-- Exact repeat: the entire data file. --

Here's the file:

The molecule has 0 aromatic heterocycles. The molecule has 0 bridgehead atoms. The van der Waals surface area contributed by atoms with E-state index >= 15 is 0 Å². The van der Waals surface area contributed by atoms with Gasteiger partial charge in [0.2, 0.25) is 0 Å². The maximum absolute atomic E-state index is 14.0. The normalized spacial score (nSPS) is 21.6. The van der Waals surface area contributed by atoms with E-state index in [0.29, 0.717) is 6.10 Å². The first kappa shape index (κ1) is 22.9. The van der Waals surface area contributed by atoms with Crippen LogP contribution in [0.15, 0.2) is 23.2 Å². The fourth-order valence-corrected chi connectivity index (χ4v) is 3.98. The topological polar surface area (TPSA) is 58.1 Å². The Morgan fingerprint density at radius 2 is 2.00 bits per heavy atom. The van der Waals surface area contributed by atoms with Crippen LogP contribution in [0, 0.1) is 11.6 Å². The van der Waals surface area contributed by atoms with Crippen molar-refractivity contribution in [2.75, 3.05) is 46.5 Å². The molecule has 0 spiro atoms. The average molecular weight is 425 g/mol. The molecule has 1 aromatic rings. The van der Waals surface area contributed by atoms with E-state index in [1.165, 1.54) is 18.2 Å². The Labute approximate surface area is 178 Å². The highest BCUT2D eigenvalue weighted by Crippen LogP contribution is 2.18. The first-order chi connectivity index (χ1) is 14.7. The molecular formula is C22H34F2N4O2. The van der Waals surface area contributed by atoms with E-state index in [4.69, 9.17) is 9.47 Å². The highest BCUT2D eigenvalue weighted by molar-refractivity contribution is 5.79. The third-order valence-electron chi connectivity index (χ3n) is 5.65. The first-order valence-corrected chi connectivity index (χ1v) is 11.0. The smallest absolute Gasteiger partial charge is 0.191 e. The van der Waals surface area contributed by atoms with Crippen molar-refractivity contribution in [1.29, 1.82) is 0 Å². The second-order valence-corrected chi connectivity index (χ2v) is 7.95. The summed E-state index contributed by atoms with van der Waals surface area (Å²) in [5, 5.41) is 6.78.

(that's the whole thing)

The molecule has 0 aromatic heterocycles. The molecule has 0 bridgehead atoms. The van der Waals surface area contributed by atoms with E-state index >= 15 is 0 Å². The van der Waals surface area contributed by atoms with Gasteiger partial charge in [0.2, 0.25) is 0 Å². The maximum absolute atomic E-state index is 14.0. The normalized spacial score (nSPS) is 21.6. The van der Waals surface area contributed by atoms with E-state index in [0.29, 0.717) is 6.10 Å². The first kappa shape index (κ1) is 22.9. The van der Waals surface area contributed by atoms with Crippen LogP contribution in [0.15, 0.2) is 23.2 Å². The fourth-order valence-corrected chi connectivity index (χ4v) is 3.98. The topological polar surface area (TPSA) is 58.1 Å². The Morgan fingerprint density at radius 2 is 2.00 bits per heavy atom. The van der Waals surface area contributed by atoms with Crippen LogP contribution in [0, 0.1) is 11.6 Å². The van der Waals surface area contributed by atoms with Crippen molar-refractivity contribution in [2.75, 3.05) is 46.5 Å². The molecule has 0 spiro atoms. The average molecular weight is 425 g/mol. The molecule has 1 aromatic rings. The van der Waals surface area contributed by atoms with E-state index in [1.165, 1.54) is 18.2 Å². The Labute approximate surface area is 178 Å². The highest BCUT2D eigenvalue weighted by Crippen LogP contribution is 2.18. The first-order chi connectivity index (χ1) is 14.7. The molecular formula is C22H34F2N4O2. The van der Waals surface area contributed by atoms with E-state index in [4.69, 9.17) is 9.47 Å². The highest BCUT2D eigenvalue weighted by molar-refractivity contribution is 5.79. The third-order valence-electron chi connectivity index (χ3n) is 5.65. The first-order valence-corrected chi connectivity index (χ1v) is 11.0. The smallest absolute Gasteiger partial charge is 0.191 e. The van der Waals surface area contributed by atoms with Crippen molar-refractivity contribution in [1.29, 1.82) is 0 Å². The second-order valence-corrected chi connectivity index (χ2v) is 7.95. The summed E-state index contributed by atoms with van der Waals surface area (Å²) in [5, 5.41) is 6.78.